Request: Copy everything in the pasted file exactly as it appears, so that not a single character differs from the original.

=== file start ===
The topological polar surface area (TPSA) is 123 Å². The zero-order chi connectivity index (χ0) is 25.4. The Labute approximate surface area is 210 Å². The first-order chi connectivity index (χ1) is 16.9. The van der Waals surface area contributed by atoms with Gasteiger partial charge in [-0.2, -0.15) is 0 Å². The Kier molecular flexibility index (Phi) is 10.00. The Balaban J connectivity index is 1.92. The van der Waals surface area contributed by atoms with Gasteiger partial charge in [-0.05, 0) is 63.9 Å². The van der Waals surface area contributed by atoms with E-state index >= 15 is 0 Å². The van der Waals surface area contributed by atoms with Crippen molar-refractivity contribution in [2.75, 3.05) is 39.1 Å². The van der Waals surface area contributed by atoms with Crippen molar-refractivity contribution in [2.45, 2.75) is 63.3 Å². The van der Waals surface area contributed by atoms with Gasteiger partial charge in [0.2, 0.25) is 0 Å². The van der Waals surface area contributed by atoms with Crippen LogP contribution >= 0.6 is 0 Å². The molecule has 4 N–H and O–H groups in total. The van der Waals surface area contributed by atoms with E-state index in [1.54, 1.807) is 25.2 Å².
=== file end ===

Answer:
The topological polar surface area (TPSA) is 123 Å². The zero-order chi connectivity index (χ0) is 25.4. The Labute approximate surface area is 210 Å². The first-order chi connectivity index (χ1) is 16.9. The van der Waals surface area contributed by atoms with Gasteiger partial charge in [-0.2, -0.15) is 0 Å². The Kier molecular flexibility index (Phi) is 10.00. The Balaban J connectivity index is 1.92. The van der Waals surface area contributed by atoms with Gasteiger partial charge in [-0.05, 0) is 63.9 Å². The van der Waals surface area contributed by atoms with E-state index >= 15 is 0 Å². The van der Waals surface area contributed by atoms with Crippen molar-refractivity contribution in [2.75, 3.05) is 39.1 Å². The van der Waals surface area contributed by atoms with Crippen molar-refractivity contribution in [2.45, 2.75) is 63.3 Å². The van der Waals surface area contributed by atoms with Gasteiger partial charge in [0.2, 0.25) is 0 Å². The van der Waals surface area contributed by atoms with Crippen LogP contribution >= 0.6 is 0 Å². The molecule has 4 N–H and O–H groups in total. The van der Waals surface area contributed by atoms with E-state index in [1.54, 1.807) is 25.2 Å².